Using only 3 ingredients, this Easy Coconut Caramel Sauce is scrumptious! It's perfect for drizzling on ice-cream, cupcakes or other desserts. Naturally vegan too and super flexible, you can easily make it into regular butterscotch sauce, salted caramel sauce etc.
Why Make This
- This coconut caramel sauce is delicious but only requires simple ingredients: It tastes like Dulce de Leche but coconut flavored! Only requiring 3 pantry cupboard ingredients AND no corn syrup is used, so it's better for your health!
- Easy to make: Pretty much a 1-step recipe that you can make perfectly the first time! The water and sugar go into the pot together, so you don't have to worry about pouring anything into hot sugar and risking a very nasty burn. In addition, there is no special equipment needed- I don't use a candy thermometer, just a pot and a heat-proof spatula!
- Dairy-free and vegan and flexible: You can make this salted caramel sauce as thick or thin as you want, as well as make different variations by simply adding other ingredients such as salt, pandan or vanilla extract.
The ingredients you will need for this vegan caramel sauce are:
- Brown Sugar: I like to use Gula Melaka Palm Sugar (my favourite South East Asian sugar that is simply made for coconut!) but you can use regular brown sugar, jaggery, white sugar or coconut sugar. If using white sugar, I recommend caramelising it (or mixing it with molasses to make your own brown sugar.) If not, your sauce won't have the same depth of flavor.
- Coconut Milk: if you only have coconut cream, add water to the coconut cream in the ratio 2:1, and stir well. (i.e. for 1T coconut cream, add 2T water.)
- Water: Classic caramel can be made by the wet method or the dry method. Obviously, we're using the wet method since we're adding water! Why? Well, the water helps make the caramel brown more evenly. It also increases the time required for the sugars to caramelise, resulting in a tastier vegan coconut caramel sauce.
- Salt, optional: Even if not making salted coconut caramel, a small pinch can also increase the flavor of regular coconut caramel as salt is a flavor enhancer. The sauce shouldn't taste salty, but just deeper!
Fun Fact: Conversely, to make coconut cream, leave canned coconut milk in the chiller overnight. The cold will cause the fat to separate, forming a solid layer at the top. Simply skim this thick layer off, then whisk it till creamy to get coconut cream from coconut milk!
What is Gula Melaka?
It's made from the sap of a palm tree (date, coconut or sago palm) which is boiled till thick then poured into bamboo tubes to solidify. Hence, you buy it in huge cylindrical blocks and not grains like regular sugar.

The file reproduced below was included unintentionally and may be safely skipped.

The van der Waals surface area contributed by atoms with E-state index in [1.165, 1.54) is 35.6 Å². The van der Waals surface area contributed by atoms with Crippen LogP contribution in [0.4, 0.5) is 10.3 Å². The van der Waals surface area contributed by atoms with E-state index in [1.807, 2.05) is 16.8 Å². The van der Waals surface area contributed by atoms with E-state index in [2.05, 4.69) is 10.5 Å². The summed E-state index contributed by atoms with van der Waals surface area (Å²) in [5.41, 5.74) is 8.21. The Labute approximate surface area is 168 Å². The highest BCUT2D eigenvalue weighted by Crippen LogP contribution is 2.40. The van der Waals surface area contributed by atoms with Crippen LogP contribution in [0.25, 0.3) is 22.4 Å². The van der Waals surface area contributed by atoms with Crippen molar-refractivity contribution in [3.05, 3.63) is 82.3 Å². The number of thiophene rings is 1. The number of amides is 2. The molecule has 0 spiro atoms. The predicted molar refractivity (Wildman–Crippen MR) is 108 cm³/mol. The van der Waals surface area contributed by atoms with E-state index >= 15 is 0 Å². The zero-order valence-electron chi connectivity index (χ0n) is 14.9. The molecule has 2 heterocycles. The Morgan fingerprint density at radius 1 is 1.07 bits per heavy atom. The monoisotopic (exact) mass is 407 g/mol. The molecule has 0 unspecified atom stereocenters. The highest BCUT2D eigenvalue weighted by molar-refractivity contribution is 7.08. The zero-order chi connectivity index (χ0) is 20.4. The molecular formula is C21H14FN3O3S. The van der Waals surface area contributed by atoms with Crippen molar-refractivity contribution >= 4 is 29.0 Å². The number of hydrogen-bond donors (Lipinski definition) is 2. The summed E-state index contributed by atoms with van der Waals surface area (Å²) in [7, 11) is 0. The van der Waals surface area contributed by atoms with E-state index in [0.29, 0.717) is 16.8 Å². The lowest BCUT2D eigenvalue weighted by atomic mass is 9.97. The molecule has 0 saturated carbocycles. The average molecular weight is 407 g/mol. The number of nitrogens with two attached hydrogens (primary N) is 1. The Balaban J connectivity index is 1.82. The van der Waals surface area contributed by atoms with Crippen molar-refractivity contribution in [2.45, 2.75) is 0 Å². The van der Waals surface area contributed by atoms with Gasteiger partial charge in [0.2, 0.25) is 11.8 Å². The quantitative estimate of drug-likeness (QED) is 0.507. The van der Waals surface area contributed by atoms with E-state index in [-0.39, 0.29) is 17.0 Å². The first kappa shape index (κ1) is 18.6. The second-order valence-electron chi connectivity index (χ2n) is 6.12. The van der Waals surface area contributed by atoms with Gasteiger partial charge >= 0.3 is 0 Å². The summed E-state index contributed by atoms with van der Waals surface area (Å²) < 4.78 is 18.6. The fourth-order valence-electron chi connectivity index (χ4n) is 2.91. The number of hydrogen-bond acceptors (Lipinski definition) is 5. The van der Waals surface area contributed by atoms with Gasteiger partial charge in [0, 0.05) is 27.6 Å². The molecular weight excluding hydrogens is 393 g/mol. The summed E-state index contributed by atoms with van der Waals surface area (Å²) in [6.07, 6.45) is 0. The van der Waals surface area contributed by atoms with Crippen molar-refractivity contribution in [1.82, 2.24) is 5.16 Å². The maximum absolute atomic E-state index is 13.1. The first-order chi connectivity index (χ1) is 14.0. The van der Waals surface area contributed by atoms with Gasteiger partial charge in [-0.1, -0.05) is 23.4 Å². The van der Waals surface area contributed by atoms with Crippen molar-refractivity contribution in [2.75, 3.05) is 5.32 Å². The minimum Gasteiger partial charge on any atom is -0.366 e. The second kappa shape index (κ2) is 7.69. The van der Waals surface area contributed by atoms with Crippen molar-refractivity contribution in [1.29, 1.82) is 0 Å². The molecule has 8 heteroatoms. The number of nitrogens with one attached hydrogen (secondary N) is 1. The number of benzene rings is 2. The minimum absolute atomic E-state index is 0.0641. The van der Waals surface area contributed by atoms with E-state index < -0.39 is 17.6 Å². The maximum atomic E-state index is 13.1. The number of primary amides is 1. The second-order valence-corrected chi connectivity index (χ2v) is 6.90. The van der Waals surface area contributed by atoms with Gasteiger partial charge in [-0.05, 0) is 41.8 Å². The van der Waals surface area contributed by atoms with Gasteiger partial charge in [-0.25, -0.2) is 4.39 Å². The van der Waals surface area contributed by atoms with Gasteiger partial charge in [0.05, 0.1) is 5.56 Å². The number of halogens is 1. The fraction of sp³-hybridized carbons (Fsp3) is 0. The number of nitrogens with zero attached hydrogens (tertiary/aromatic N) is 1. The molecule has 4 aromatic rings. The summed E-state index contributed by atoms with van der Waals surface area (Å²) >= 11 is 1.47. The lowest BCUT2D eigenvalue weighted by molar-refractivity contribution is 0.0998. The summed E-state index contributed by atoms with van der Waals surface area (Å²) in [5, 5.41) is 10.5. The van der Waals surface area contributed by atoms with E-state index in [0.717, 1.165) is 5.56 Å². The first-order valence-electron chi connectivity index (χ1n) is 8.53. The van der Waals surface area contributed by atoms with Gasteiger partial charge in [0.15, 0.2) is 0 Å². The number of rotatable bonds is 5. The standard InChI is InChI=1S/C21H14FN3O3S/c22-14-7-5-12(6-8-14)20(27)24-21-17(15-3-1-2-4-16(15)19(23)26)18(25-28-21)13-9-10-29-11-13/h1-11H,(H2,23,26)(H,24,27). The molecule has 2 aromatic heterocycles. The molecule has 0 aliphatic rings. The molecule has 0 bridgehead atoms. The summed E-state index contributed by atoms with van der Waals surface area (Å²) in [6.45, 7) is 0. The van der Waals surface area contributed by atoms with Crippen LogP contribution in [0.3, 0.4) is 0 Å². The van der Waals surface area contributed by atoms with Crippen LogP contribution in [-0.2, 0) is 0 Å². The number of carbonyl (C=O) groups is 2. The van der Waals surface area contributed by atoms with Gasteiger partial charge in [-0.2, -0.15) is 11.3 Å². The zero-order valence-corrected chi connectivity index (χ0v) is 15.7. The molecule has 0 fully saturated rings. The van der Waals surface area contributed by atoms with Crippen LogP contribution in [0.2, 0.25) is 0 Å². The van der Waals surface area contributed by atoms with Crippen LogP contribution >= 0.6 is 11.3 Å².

Different brands differ in taste (generally butterscotch notes) and colour- varying shades of amber to dark brown- as well as consistency! In fact, depending on the time of the year the sap is extracted, even gula melaka from the same brand can be of different sweetness.
Trivia: Old Asian Grandmas say the way to differentiate sugar and palm sugar is the latter doesn't attract ants, but I've never tried!
Substitutes & Variations
- Salted Coconut Caramel Syrup without dairy: once the sauce is at the desired thickness, add the salt and stir well.
- Regular salted caramel sauce: You can replace the coconut with a heavy cream if not vegan. If so, add some vanilla extract to enhance the flavor.
- Gula Melaka Sauce: Gula Melaka and Coconut are very complementary flavors and make for a decadently rich vegan dessert topping.
- 5-min Quick Coconut Caramel: If you're really rushed for time, use coconut cream instead of coconut milk. Add it to the pot with the gula melaka and bring to a boil. Next, add a thickening agent, such as arrowroot, glutinous rice flour or cornstarch to the pot. (If you're after a vegan salted caramel, throw in a pinch of salt too.) Reduce the heat to low (you want the mixture to simmer not boil) and stir continuously with a heat-proof whisk for 4-5 minutes. After switching off the heat, the sauce will come together and you'll get a thick caramel. However, whilst this 5-minute no-dairy coconut caramel tastes good, the quick version will never taste as good as the previous version, as there's no substitute for time.
- Add all the ingredients to the pot and heat gently over a low fire. The longer you cook for, the thicker it will be.
- Keep stirring or whisking to make sure the bottom doesn't burn!
The slow cooking time helps to caramelize the gula melaka and the sugars in the coconut, giving the gula melaka caramel a deeper and more complex flavour. (People think the flavour in caramel is from the butter, but actually a lot of it is from the Maillard Reaction and the breakdown of the sugar molecule. All that takes time!)
Tip: To speed things up, use a wide pot or skillet to increase the surface area and allow the water to evaporate more quickly.
The dairy-free coconut caramel sauce gets very hot. It can burn you badly so make sure you're very careful when you make this!
2. Keep stirring, especially towards the end of the cooking process.
For salted vegan coconut caramel: Stir in the salt right after switching off the fire. Mix well.
Tip: The caramel sauce will continue thickening as it cools down (even at room temperature) so don't heat till it's too thick of you'll get fudge!
Note: If you cooked it for too long over too high a fire, you'll end up with a hard caramel candy- see FAQs on how to turn it back into a sauce!
Remember not to taste the caramel syrup till it's cooled as it's burning hot!